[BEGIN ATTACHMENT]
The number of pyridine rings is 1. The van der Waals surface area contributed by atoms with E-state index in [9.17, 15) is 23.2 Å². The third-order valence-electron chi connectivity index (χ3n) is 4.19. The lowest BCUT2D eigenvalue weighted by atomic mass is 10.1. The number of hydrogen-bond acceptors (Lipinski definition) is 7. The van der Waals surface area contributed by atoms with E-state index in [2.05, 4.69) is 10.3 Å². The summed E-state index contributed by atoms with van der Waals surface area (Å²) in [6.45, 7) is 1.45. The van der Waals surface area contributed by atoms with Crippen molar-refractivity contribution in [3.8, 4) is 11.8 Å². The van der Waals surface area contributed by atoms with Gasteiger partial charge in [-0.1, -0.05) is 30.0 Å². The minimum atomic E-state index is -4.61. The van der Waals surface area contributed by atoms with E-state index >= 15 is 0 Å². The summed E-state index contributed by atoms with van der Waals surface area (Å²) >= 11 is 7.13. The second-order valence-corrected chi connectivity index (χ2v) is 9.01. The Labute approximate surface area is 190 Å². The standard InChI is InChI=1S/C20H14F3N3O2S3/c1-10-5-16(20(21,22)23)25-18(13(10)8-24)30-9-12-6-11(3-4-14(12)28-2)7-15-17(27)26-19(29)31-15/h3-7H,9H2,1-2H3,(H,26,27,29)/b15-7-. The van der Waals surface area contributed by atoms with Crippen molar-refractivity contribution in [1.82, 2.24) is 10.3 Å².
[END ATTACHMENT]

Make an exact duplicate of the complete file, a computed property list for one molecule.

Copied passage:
The number of pyridine rings is 1. The van der Waals surface area contributed by atoms with E-state index in [9.17, 15) is 23.2 Å². The third-order valence-electron chi connectivity index (χ3n) is 4.19. The lowest BCUT2D eigenvalue weighted by atomic mass is 10.1. The number of hydrogen-bond acceptors (Lipinski definition) is 7. The van der Waals surface area contributed by atoms with E-state index in [2.05, 4.69) is 10.3 Å². The summed E-state index contributed by atoms with van der Waals surface area (Å²) in [6.45, 7) is 1.45. The van der Waals surface area contributed by atoms with Crippen molar-refractivity contribution in [3.8, 4) is 11.8 Å². The van der Waals surface area contributed by atoms with Gasteiger partial charge in [-0.1, -0.05) is 30.0 Å². The minimum atomic E-state index is -4.61. The van der Waals surface area contributed by atoms with E-state index >= 15 is 0 Å². The summed E-state index contributed by atoms with van der Waals surface area (Å²) >= 11 is 7.13. The second-order valence-corrected chi connectivity index (χ2v) is 9.01. The Labute approximate surface area is 190 Å². The standard InChI is InChI=1S/C20H14F3N3O2S3/c1-10-5-16(20(21,22)23)25-18(13(10)8-24)30-9-12-6-11(3-4-14(12)28-2)7-15-17(27)26-19(29)31-15/h3-7H,9H2,1-2H3,(H,26,27,29)/b15-7-. The van der Waals surface area contributed by atoms with Crippen molar-refractivity contribution in [1.82, 2.24) is 10.3 Å².